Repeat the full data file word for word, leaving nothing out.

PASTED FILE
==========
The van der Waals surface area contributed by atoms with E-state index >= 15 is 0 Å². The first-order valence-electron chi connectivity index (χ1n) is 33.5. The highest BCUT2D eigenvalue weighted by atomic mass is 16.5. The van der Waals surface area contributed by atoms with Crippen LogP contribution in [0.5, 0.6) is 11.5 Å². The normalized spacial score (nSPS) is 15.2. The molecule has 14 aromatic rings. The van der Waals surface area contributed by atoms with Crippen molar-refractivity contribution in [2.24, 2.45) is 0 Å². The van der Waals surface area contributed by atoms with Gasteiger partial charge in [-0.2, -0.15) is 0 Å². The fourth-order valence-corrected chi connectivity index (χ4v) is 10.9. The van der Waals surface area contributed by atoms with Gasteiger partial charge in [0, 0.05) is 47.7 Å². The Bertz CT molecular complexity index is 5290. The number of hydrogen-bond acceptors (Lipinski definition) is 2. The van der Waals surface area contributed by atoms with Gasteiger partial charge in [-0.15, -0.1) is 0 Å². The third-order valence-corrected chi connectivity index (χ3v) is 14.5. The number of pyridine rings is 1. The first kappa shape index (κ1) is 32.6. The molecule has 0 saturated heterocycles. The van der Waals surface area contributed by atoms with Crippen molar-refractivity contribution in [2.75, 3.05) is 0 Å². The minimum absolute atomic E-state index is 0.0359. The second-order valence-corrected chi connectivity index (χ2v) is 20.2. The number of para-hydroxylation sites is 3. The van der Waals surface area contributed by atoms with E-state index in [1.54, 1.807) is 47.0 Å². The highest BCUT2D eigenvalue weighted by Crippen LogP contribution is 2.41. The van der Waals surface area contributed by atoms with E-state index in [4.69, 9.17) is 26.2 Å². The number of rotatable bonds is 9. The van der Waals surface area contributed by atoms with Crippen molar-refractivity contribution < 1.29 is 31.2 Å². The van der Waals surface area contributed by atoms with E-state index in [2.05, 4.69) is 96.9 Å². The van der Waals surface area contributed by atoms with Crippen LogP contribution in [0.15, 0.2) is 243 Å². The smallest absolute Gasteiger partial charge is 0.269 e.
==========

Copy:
The van der Waals surface area contributed by atoms with E-state index >= 15 is 0 Å². The first-order valence-electron chi connectivity index (χ1n) is 33.5. The highest BCUT2D eigenvalue weighted by atomic mass is 16.5. The van der Waals surface area contributed by atoms with Crippen LogP contribution in [0.5, 0.6) is 11.5 Å². The normalized spacial score (nSPS) is 15.2. The molecule has 14 aromatic rings. The van der Waals surface area contributed by atoms with Crippen molar-refractivity contribution in [2.24, 2.45) is 0 Å². The van der Waals surface area contributed by atoms with Gasteiger partial charge in [-0.2, -0.15) is 0 Å². The fourth-order valence-corrected chi connectivity index (χ4v) is 10.9. The van der Waals surface area contributed by atoms with Gasteiger partial charge in [0, 0.05) is 47.7 Å². The Bertz CT molecular complexity index is 5290. The number of hydrogen-bond acceptors (Lipinski definition) is 2. The van der Waals surface area contributed by atoms with Gasteiger partial charge in [-0.15, -0.1) is 0 Å². The third-order valence-corrected chi connectivity index (χ3v) is 14.5. The number of pyridine rings is 1. The first kappa shape index (κ1) is 32.6. The molecule has 0 saturated heterocycles. The van der Waals surface area contributed by atoms with Crippen molar-refractivity contribution in [2.75, 3.05) is 0 Å². The minimum absolute atomic E-state index is 0.0359. The second-order valence-corrected chi connectivity index (χ2v) is 20.2. The number of para-hydroxylation sites is 3. The van der Waals surface area contributed by atoms with E-state index in [1.54, 1.807) is 47.0 Å². The highest BCUT2D eigenvalue weighted by Crippen LogP contribution is 2.41. The van der Waals surface area contributed by atoms with E-state index in [4.69, 9.17) is 26.2 Å². The number of rotatable bonds is 9. The van der Waals surface area contributed by atoms with Crippen molar-refractivity contribution < 1.29 is 31.2 Å². The van der Waals surface area contributed by atoms with E-state index in [2.05, 4.69) is 96.9 Å². The van der Waals surface area contributed by atoms with Crippen LogP contribution in [0.15, 0.2) is 243 Å². The smallest absolute Gasteiger partial charge is 0.269 e.